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More on 28 Days to a Healthier Heart

More on 28 Days to a Healthier Heart

 

As we continue with February as Heart Healthy Month, the Center for Disease and Control & Prevention reminds us that even in the midst of a long ND winter, there is more than enough time in February to achieve some big improvements in your heart health. Regular physical activity is a must for having a healthy heart. Make one small change each of February’s four weeks for a healthier you.

Week 1 - Aim for 30 minutes. Moderate-intensity exercise for 2 hours and 30 minutes every week is a great way to lower your risk of heart disease. You can even try breaking up your workout into 10-minute intervals throughout your day. If you don’t want to go to the gym, try taking a brisk walk around your neighborhood or at your local mall to kick off your new fitness habit.

Week 2 - Build muscle. Pumping iron can help your body’s most important muscle—your heart. You can begin slowly, increasing the weight and repetitions as you progress. Adding resistance training to your workout has other benefits too, including increased bone density, coordination, and keeping a healthy weight..

Week 3 -Take a class. Try salsa dancing, yoga, Pilates, or kick-boxing to add variety to your fitness routine. It’s a great way to try something new and keep your body moving. Take a friend with you and have fun exploring new activities.

Week 4- Go high-tech. Try one of the many fitness apps available on your smart phone to help reach your fitness goals. Think of it as a personal trainer in your phone ready 24/7 to give you training tips and motivation when you need it. Many of these apps are free and can log your workout progress.

For more assistance in creating an action plan for better heart health, check out “My Life Check” at http://mylifecheck.heart.org/.  This simple online assessment from the American Heart Association takes just a few minutes, and you will know where you stand on your road to good health.

The Mayo Clinic offers the following heart healthy version of an old-time favorite.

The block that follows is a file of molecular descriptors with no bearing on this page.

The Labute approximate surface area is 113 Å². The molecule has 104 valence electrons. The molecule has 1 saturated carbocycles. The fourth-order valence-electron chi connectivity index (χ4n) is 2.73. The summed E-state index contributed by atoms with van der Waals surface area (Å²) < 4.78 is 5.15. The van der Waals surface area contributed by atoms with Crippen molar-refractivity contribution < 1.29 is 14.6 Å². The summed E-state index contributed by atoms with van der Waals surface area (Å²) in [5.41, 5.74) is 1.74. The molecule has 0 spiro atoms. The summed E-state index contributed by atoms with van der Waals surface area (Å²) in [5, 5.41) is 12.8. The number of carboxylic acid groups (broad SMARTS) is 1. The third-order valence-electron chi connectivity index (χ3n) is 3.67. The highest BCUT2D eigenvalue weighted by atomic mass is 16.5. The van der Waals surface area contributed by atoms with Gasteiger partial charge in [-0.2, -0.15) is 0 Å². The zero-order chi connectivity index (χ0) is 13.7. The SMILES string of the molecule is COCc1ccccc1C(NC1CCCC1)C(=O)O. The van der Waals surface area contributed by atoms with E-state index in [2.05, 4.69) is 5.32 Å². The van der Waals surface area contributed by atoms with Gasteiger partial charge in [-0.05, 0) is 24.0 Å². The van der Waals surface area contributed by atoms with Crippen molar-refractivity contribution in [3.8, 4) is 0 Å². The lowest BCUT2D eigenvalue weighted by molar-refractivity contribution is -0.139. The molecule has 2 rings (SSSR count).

Apple –Blueberry Cobbler

Number of servings

 

2 large apples, peeled, cored and thinly sliced

1 tablespoon lemon juice
2 tablespoons sugar
2 tablespoons cornstarch
1 teaspoon ground cinnamon
12 ounces fresh or frozen blueberries

For the topping
3/4 cup all-purpose flour
3/4 cup whole-wheat flour
2 tablespoons sugar
1 1/2 teaspoons baking powder
1/4 teaspoon salt
4 tablespoons cold trans-free margarine, cut into pieces
1/2 cup fat-free milk
1 teaspoon vanilla extract

Preheat the oven to 400 F. Lightly coat a 9-inch square baking dish with cooking spray.

In a large bowl, add the apple slices. Sprinkle with lemon juice.

In small bowl, combine the sugar, cornstarch and cinnamon. Add the mixture to the apples and toss gently to mix. Stir in the blueberries. Spread the apple-blueberry mixture evenly in the prepared baking dish. Set aside.

In another large bowl, combine the flours, sugar, baking powder and salt. Using a fork, cut the cold margarine into the dry ingredients until the mixture resembles coarse crumbs. Add the milk and vanilla. Stir just until a moist dough forms.

Turn the dough onto a generously floured work surface and, with floured hands, knead gently 6 to 8 times until the dough is smooth and manageable. Using a rolling pin, roll the dough into a rectangle 1/2-inch thick. Use a cookie cutter to cut out shapes. Cut close together for a minimum of scraps. Gather the scraps and roll out to make more cuts.

Place the dough pieces over the apple-blueberry mixture until the top is covered. Bake until the apples are tender and the topping is golden, about 30 minutes. Serve warm. Serves 8.  Per serving: 212 calories, 6 g fat, 202 mg sodium.

 

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